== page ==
The perfect tagline – the one that endures, engages and encourages – could be considered marketing nirvana. However, when you delve deep into the study of taglines there is discrepancy on its benefits.
For some companies, the tagline becomes the core representation of the brand but for other just as successful companies, the tagline is nonexistent (just think about Google). There is also inconsistency with the science behind what should make up a tagline. Some are short, concise statements while others are complete sentences.
Let’s pause for a minute. Step away from the computer and write down with a pen and paper 5 company taglines that you pull strictly from memory.
Here’s my list…
Just Do It.
Because You’re Worth It.
What would you do for Klondike bar?
There’s Some Things Money Can’t Buy. For Everything Else There’s Mastercard.
These prevalent taglines range from 2 to 11 words. There is clearly no equation to what a tagline should be or if a company needs a tagline at all. Can you name 10 taglines? Or, how about any taglines for companies that are relevant to your daily life?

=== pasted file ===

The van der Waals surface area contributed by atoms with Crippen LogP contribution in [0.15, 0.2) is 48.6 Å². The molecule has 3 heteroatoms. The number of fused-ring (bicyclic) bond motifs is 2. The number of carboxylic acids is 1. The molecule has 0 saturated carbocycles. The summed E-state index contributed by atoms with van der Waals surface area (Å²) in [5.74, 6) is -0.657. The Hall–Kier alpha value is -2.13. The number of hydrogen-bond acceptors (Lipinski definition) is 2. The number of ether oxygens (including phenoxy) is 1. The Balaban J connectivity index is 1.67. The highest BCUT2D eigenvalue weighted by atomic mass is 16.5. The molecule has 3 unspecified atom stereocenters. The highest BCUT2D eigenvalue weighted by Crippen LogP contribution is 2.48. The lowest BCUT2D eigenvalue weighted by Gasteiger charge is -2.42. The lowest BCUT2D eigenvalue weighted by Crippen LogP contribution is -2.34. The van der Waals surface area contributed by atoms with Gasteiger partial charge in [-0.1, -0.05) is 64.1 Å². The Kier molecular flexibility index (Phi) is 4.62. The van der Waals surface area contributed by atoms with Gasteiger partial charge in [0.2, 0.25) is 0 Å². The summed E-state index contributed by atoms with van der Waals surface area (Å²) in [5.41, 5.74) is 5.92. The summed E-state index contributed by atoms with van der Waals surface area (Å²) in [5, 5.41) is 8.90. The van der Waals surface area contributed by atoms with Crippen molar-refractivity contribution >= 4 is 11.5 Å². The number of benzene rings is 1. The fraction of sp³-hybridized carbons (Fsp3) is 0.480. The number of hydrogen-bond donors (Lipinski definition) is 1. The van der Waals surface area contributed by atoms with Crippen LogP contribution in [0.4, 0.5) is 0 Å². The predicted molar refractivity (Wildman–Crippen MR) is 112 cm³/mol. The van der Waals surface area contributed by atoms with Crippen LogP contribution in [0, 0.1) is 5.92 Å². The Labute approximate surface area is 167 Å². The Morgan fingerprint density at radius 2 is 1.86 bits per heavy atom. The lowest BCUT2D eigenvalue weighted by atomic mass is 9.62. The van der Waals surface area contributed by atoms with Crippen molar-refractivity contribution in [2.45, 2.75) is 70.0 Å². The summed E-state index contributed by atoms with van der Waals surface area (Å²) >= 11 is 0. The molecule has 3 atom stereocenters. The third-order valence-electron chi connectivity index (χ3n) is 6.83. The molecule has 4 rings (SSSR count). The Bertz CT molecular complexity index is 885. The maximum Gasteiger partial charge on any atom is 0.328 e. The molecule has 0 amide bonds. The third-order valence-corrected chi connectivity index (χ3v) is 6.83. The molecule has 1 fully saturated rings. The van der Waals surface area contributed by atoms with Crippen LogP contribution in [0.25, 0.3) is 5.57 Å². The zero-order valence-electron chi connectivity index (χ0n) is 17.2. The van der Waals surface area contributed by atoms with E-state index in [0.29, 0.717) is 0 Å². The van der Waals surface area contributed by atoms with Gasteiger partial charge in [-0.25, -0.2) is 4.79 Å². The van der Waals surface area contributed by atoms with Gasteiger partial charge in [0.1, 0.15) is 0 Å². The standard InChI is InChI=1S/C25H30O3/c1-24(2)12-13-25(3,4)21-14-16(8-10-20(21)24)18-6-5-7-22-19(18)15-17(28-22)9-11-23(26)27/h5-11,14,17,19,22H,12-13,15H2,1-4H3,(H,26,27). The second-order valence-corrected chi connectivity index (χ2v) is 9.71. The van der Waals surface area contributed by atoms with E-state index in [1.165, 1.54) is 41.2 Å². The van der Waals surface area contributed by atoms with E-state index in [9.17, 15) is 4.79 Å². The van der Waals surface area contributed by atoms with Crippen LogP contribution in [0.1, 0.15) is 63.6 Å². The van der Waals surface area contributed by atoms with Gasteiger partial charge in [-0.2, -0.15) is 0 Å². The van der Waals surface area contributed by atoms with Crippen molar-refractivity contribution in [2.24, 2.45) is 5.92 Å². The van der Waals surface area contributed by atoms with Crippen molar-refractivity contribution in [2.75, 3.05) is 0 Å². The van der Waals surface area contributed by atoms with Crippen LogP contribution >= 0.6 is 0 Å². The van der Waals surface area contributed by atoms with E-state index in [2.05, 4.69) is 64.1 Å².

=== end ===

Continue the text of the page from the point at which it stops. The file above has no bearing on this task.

There’s also some debate as to whether taglines have any meaning to the consumer. According this 2015 AdAge article, what’s missing in most taglines is motivation – they seldom provide a reason for buying the brand.
However, some research does support the use of a tagline. One study suggests that taglines not only have an impact on brand perception but they also help to create key brand associations with the customer (using Kit Kat as an example).
At the end of the day, we must think beyond taglines and instead reveal the right marketing mix for the company and use repetition with those key tools in a way that reaches the heart of the customer. Perhaps it’s the culture (Starbucks), perhaps it’s the campaign (Chick-fil-A), maybe it’s a logo (McDonalds) or it could be a tagline (Nike). But most important, it is the product or service that makes a company. Everything else is a value add.